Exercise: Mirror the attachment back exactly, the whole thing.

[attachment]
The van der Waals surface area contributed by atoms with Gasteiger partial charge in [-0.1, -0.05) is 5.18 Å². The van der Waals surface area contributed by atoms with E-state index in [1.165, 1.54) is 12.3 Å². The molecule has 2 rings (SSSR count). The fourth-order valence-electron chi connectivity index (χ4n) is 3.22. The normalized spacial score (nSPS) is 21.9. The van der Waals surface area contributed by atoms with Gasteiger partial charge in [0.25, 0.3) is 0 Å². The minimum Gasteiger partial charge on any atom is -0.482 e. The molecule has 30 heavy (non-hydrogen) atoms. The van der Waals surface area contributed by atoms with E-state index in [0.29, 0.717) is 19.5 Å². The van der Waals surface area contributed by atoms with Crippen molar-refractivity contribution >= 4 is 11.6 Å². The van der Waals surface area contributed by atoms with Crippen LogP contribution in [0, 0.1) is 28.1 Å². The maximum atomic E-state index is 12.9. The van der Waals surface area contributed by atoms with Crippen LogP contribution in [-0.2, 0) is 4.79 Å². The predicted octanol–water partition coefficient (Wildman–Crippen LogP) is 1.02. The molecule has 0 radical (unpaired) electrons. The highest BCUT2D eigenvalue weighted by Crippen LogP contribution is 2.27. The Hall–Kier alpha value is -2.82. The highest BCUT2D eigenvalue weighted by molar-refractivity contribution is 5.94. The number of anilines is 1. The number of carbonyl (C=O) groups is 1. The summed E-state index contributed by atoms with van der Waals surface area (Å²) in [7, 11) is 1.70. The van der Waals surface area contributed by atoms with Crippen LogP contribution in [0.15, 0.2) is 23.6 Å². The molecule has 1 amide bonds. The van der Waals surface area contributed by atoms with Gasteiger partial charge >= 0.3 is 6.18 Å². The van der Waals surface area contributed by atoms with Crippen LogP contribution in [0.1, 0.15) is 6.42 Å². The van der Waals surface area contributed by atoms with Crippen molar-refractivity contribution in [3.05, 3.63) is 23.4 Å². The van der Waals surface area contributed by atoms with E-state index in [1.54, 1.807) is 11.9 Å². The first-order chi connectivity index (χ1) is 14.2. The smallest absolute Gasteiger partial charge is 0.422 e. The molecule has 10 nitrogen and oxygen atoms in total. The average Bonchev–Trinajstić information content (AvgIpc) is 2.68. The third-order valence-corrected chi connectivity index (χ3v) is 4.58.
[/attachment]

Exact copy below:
The van der Waals surface area contributed by atoms with Gasteiger partial charge in [-0.1, -0.05) is 5.18 Å². The van der Waals surface area contributed by atoms with E-state index in [1.165, 1.54) is 12.3 Å². The molecule has 2 rings (SSSR count). The fourth-order valence-electron chi connectivity index (χ4n) is 3.22. The normalized spacial score (nSPS) is 21.9. The van der Waals surface area contributed by atoms with Gasteiger partial charge in [0.25, 0.3) is 0 Å². The minimum Gasteiger partial charge on any atom is -0.482 e. The molecule has 30 heavy (non-hydrogen) atoms. The van der Waals surface area contributed by atoms with E-state index in [0.29, 0.717) is 19.5 Å². The van der Waals surface area contributed by atoms with Crippen molar-refractivity contribution >= 4 is 11.6 Å². The van der Waals surface area contributed by atoms with Crippen LogP contribution in [0, 0.1) is 28.1 Å². The maximum atomic E-state index is 12.9. The van der Waals surface area contributed by atoms with Crippen LogP contribution in [-0.2, 0) is 4.79 Å². The predicted octanol–water partition coefficient (Wildman–Crippen LogP) is 1.02. The molecule has 0 radical (unpaired) electrons. The highest BCUT2D eigenvalue weighted by Crippen LogP contribution is 2.27. The Hall–Kier alpha value is -2.82. The highest BCUT2D eigenvalue weighted by molar-refractivity contribution is 5.94. The number of anilines is 1. The number of carbonyl (C=O) groups is 1. The summed E-state index contributed by atoms with van der Waals surface area (Å²) in [7, 11) is 1.70. The van der Waals surface area contributed by atoms with Crippen LogP contribution in [0.15, 0.2) is 23.6 Å². The molecule has 1 amide bonds. The van der Waals surface area contributed by atoms with Gasteiger partial charge >= 0.3 is 6.18 Å². The van der Waals surface area contributed by atoms with Crippen LogP contribution in [0.1, 0.15) is 6.42 Å². The van der Waals surface area contributed by atoms with Crippen molar-refractivity contribution in [3.05, 3.63) is 23.4 Å². The van der Waals surface area contributed by atoms with E-state index in [1.54, 1.807) is 11.9 Å². The first-order chi connectivity index (χ1) is 14.2. The smallest absolute Gasteiger partial charge is 0.422 e. The molecule has 10 nitrogen and oxygen atoms in total. The average Bonchev–Trinajstić information content (AvgIpc) is 2.68. The third-order valence-corrected chi connectivity index (χ3v) is 4.58.